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Scribe-R File

RB Productions

S u m m a r y :

Catalogue Number and Description

RB Productions Item No. RB-T037 Scribe-R File

Scale

1/48 scale

Contents and Media

1 x stainless steel photo etched fret containing three different scriber heads

Price

€6.00 each Available online from www.radubstore.com

Review Type

First Look

Advantages

Easy to use and control; produces very fine scribed line; differently shaped blades allow access to a wide range of nooks and crannies.

Disadvantages

 

Conclusion

Another excellent scribing tool from RB Productions – highly recommended


Reviewed by Brad Fallen


Iliad Decals' 1/48 scale ANG Mustangs is available online from Squadron.com

 

F i r s t L o o k

 

In addition to aircraft decals and accessories, Radu Brinzan of RB Productions also produces a wide variety of modeling tools.  These include scale rulers for measuring, folding tools for photo-etch, and cutting, scribing and riveting tools for plastic and resin.  The range of scribers is particularly impressive, with Radu offering varieties that allow modelers to scribe parallel and angled lines as well as more traditional single lines.

The latest addition to this range is the Scribe-R File, which Radu has designed for freehand scribing of “edge panel lines such as wing edges, fuselage spines etc”, as well as “scribing along a hard edge such as a ruler.”  In order to facilitate these different functions, the Scribe-R File is in fact a package of three differently shaped scribing blades, each designed for accessibility to different parts of a model.

 

  • RB Productions Scrbe-R File Review by Brad Fallen: Image
  • RB Productions Scrbe-R File Review by Brad Fallen: Image
  • RB Productions Scrbe-R File Review by Brad Fallen: Image
  • RB Productions Scrbe-R File Review by Brad Fallen: Image
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Like all of Radu’s scribers, these blades are supplied on a photo-etched fret from which they need to be removed and attached to a Swann Morton ACM 1 or equivalent handle (which is not supplied with the file).  For some reason I approached this task as if I was cutting a piece of etched brass from an Eduard fret, but be warned:  the blades are etched stainless steel and require either a very sharp scalpel or mini-razor saw to remove from their attachment points.  It took me several minutes of muttering to work this out (during which I was reminded of the time I had tried to use the stainless steel seat belts in Dragon’s 1/48 Ta 152H kit), but I eventually triumphed and found myself with a blade that fitted snugly into my knife handle.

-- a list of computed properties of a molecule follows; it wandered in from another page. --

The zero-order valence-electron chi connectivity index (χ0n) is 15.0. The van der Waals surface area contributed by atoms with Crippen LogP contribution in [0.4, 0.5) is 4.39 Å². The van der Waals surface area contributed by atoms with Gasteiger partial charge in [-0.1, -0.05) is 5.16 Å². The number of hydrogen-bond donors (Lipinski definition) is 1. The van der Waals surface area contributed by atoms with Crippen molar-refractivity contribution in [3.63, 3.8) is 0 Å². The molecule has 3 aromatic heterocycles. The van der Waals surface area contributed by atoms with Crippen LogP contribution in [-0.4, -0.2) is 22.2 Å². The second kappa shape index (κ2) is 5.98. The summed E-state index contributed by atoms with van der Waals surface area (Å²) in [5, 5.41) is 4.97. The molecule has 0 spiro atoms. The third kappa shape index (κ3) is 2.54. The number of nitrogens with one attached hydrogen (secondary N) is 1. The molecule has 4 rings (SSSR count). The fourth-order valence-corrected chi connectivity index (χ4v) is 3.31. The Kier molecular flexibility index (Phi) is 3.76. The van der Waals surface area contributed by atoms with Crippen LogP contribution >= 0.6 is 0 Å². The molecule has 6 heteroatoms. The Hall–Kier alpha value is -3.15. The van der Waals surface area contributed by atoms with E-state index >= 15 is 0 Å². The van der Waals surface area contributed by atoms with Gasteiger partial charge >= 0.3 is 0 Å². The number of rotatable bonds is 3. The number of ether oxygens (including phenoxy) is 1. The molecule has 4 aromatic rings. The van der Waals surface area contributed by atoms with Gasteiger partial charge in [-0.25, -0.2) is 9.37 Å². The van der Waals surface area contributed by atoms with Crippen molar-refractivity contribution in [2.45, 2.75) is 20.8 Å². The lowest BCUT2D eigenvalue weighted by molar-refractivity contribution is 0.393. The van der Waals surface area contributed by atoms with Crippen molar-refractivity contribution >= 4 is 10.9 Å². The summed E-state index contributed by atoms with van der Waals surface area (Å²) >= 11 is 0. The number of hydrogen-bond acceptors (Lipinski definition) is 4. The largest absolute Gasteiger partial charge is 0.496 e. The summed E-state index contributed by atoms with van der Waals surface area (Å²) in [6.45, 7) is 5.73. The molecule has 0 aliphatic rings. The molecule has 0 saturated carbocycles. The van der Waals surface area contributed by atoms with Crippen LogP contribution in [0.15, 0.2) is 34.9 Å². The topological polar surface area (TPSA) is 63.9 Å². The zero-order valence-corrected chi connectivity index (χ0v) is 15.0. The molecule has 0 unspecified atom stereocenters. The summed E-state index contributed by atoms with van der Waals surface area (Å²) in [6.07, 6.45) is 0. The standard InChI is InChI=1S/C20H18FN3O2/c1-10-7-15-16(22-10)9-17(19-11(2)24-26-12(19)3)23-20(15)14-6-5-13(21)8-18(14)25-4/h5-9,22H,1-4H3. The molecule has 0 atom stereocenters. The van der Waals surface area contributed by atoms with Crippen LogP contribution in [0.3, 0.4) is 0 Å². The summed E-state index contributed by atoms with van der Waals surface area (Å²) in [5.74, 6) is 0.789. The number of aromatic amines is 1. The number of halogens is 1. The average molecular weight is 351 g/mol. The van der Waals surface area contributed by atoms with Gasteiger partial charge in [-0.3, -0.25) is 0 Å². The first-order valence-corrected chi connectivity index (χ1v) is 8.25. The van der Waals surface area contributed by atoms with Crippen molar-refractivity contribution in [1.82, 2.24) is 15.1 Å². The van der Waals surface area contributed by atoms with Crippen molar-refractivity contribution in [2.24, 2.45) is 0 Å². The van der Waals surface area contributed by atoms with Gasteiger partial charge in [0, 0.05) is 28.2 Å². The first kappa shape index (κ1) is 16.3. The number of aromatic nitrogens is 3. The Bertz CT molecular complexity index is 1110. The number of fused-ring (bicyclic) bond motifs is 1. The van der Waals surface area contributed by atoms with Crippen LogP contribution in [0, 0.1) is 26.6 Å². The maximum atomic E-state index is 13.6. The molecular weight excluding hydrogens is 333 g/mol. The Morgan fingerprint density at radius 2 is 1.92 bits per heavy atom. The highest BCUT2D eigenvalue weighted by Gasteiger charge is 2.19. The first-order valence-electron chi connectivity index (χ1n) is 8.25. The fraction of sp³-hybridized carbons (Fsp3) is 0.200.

I tested the blades on a piece of plastic sheet, and compared their work with that of my Olfa P-Cutter, which has long been my favourite scriber.  The Scribe-R File blades were easy to use, both freehand and against a ruler, and left a very fine scribed line with minimal raised edges.  In comparison, the P-Cutter felt like something of a trenching tool, removing a clearly wider and shallower curl of plastic.  The P-Cutter felt slightly easier to control than the Scribe-R File, but that may just have been my lack of familiarity with the latter tool, which certainly had no tendency to wander away from the course I was steering – a godsend when scribing.  And one of the P-Cutter’s main drawbacks is its inability to get into nooks and crannies, something that the different blades of the Scribe-R File has been expressly designed to do.

 

 

C o n c l u s i o n

 

This is the first scribing tool from RB Productions that I have used, but I suspect it won’t be the last.  The Scribe-R File is easy to use and control, and produces a very fine scribed line that requires a minimal amount of clean up to look excellent.  While the file won’t replace my trusty P-Cutter it will be an important companion tool, especially when it comes to rescribing those pesky lines along wing and stabiliser roots that the P-Cutter just can’t reach.

Very highly recommended.

Thanks to RB Productions for the review sample.


 

Text and Images Copyright 2013 by Brad Fallen
This Page Created on 1 April, 2013
Last updated 1 April, 2013

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